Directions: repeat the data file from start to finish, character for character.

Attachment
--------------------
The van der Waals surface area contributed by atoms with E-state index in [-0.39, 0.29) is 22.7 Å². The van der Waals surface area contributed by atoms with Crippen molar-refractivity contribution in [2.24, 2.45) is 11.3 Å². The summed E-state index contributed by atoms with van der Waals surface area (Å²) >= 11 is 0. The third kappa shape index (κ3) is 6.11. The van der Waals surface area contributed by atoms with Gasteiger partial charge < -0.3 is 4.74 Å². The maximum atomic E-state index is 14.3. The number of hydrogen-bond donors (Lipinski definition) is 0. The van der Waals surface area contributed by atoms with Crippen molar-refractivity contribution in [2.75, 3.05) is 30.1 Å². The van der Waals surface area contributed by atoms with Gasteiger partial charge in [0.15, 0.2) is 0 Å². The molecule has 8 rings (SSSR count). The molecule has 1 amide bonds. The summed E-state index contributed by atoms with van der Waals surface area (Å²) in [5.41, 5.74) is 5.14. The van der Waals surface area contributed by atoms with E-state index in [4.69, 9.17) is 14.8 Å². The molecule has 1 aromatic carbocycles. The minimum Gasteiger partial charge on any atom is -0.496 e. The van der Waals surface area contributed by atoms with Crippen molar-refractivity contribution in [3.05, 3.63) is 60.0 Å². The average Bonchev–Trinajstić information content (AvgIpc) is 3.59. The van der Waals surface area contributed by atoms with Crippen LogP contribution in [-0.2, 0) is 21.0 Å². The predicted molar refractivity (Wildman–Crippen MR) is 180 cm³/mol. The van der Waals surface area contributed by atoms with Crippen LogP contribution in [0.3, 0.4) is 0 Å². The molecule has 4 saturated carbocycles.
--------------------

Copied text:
The van der Waals surface area contributed by atoms with E-state index in [-0.39, 0.29) is 22.7 Å². The van der Waals surface area contributed by atoms with Crippen molar-refractivity contribution in [2.24, 2.45) is 11.3 Å². The summed E-state index contributed by atoms with van der Waals surface area (Å²) >= 11 is 0. The third kappa shape index (κ3) is 6.11. The van der Waals surface area contributed by atoms with Gasteiger partial charge < -0.3 is 4.74 Å². The maximum atomic E-state index is 14.3. The number of hydrogen-bond donors (Lipinski definition) is 0. The van der Waals surface area contributed by atoms with Crippen molar-refractivity contribution in [2.75, 3.05) is 30.1 Å². The van der Waals surface area contributed by atoms with Gasteiger partial charge in [0.15, 0.2) is 0 Å². The molecule has 8 rings (SSSR count). The molecule has 1 amide bonds. The summed E-state index contributed by atoms with van der Waals surface area (Å²) in [5.41, 5.74) is 5.14. The van der Waals surface area contributed by atoms with E-state index in [4.69, 9.17) is 14.8 Å². The molecule has 1 aromatic carbocycles. The minimum Gasteiger partial charge on any atom is -0.496 e. The van der Waals surface area contributed by atoms with Crippen molar-refractivity contribution in [3.05, 3.63) is 60.0 Å². The average Bonchev–Trinajstić information content (AvgIpc) is 3.59. The van der Waals surface area contributed by atoms with Crippen LogP contribution in [-0.2, 0) is 21.0 Å². The predicted molar refractivity (Wildman–Crippen MR) is 180 cm³/mol. The van der Waals surface area contributed by atoms with Crippen LogP contribution in [0.3, 0.4) is 0 Å². The molecule has 4 saturated carbocycles.